Good performance, good features — Joe
SUMMARY: A nice water cooling kit from a new face on the scene, Cooltech.
Cooltech was kind enough to send a sample of their Water Cooling Kit to test. I received three items:
- Waterblock WB75 rev1.1
- RD121 Radiator
- Hardware AC24
I will describe each component in detail, followed by performance test results.
The waterblock is a copper base – aluminium top design; the top assembly bolts to the base with a gasket between them. The copper base is a spiral-design, as shown below:
What I really like about this design is the backing plate. The plate mounts to the back of the motherboard – the four bolts are then used to mount the waterblock to the CPU. Once the plate is in place, slip the waterblock over the four bolts, add the springs and carefully tighten the springs down with the knurled knobs.
I did have one problem: The holes on the Iwill KK266+ are small and the bolts just made it through the holes – it was a tight fit. Tight enough that I had to exert some pressure on the back place to fully seat it to the motherboard. The more adventuresome users might consider drilling or reaming the holes on the board a touch, but only as a last resort.
I did get it to fit without widening the holes, however. Once the plate is in place, removing the waterblock is not a problem; simply unscrew and the waterblock comes right off WITHOUT having to remove the motherboard – others should take notice of this approach.
is relatively smooth although I could see very light polishing marks on it; I could not feel any roughness of the base and it is flat.
The Radiator features copper tubes and aluminium fins, with swivel nipples that accept 8x10mm tubing. There are four tapped holes on the body for mounting the fan or securing the radiator to a case. The radiator without the blue cover requires a space 5″ x 8″ x 2¼”.
The blue protective cover is easily removable. The fan is a Sunon Model #KD1212PTB3-6A, 120mm rated 69 cfm @ 2400 RPM, 2.4 watts. Noise will vary depending on how it’s installed in a case, but the fan itself is not very loud. Blowing in or out makes no difference.
The kit includes 4 right-angled nipples and 2 meters of transparent poly tubing. The tubing is relatively stiff, so the 90 degree nipples come in handy. If you use more flexible tubing of the same size, these fittings may not be required.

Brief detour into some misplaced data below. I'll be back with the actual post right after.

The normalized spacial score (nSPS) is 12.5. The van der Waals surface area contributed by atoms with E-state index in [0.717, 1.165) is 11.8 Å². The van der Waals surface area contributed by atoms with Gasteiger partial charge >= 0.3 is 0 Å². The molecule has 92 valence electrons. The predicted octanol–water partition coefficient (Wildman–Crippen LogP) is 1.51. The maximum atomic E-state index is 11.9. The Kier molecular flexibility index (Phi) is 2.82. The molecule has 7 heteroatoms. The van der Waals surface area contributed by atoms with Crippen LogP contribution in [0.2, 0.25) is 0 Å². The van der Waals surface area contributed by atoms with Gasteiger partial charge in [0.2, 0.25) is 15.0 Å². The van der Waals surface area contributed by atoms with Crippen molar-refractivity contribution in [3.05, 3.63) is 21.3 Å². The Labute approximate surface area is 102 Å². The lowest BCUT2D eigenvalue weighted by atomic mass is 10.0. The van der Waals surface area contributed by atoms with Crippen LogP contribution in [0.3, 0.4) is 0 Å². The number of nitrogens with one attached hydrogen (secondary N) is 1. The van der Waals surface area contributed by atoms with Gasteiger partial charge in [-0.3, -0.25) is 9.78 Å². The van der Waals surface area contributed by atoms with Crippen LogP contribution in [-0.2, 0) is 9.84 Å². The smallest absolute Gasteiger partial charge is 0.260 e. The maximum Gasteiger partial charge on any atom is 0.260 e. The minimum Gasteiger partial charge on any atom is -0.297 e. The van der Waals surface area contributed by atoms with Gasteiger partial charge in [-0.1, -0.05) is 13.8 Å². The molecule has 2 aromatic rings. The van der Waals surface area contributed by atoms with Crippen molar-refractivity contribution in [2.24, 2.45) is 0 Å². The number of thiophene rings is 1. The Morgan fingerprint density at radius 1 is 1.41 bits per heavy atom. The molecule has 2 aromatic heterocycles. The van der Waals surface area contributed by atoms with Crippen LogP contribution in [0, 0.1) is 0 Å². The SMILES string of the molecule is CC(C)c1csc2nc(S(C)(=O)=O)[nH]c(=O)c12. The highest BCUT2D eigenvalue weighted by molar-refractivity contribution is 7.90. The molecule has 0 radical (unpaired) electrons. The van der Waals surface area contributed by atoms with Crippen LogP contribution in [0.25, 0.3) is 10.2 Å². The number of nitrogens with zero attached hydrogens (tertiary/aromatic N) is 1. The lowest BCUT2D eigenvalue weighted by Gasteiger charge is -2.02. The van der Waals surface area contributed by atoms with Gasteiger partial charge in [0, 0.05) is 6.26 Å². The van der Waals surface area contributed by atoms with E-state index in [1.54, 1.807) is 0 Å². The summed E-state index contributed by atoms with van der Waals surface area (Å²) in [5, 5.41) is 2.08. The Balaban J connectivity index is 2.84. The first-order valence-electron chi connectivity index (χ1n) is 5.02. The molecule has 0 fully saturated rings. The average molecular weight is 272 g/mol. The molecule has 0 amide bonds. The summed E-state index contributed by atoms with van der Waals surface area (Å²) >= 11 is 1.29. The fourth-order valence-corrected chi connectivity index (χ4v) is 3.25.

Securing the tubing to the nipples is very easy; slip the tubing over the fitting and screw the retaining cap down – you have to use a small wrench. With stiff tubing, there is no problem with the tubing twisting as you tighten it down.
The Cooltech Kit was first tested on the CPU Die Simulator which gives results that are unaffected by motherboard influences. I used an EHEIM 1046 waterpump. I then tested it on an Iwill KK266+, modified to read AMD’s on-die diode, as an example of what users might see on their systems.
|Cooltech Kit, 77.9w|
CPU Die Temp
CPU Back Temp
|Palomino 1200, Iwill KK266+|
In-socket thermistor temp per MBM: 26C
C/W = Delta / CPU Watts
Interpreting C/W: For every watt the CPU radiates, the heatsink will cool the core by the (C/W x watts) plus ambient temp. For example, at an ambient temp of 25 C, a C/W of 0.25 with a CPU radiating 50 watts means that the CPU core temp will be 50 x 0.25 = 12.5 C over ambient temp, or 37.5 C. The lower the C/W, the better.
Die Simulator results place the Cooltech Kit in the top ranks of CPU cooling solutions (Heatsink Ranking). Even though there are competitive air cooled solutions, the noise/performance tradeoff definitely favors water.
The Cooltech kit has some nice features, specifically its waterblock mounting method.
For serious cooling at low noise levels, watercooling solutions are coming on strong and are moving out of the “hobby” stage into readily available commercial products.
Thanks again to Cooltech for sending their kit our way. Grazie Andrea!
Cooltech is looking for distributors:
Street Enrico Mattei 8
41042 Fiorano Modenese (MO)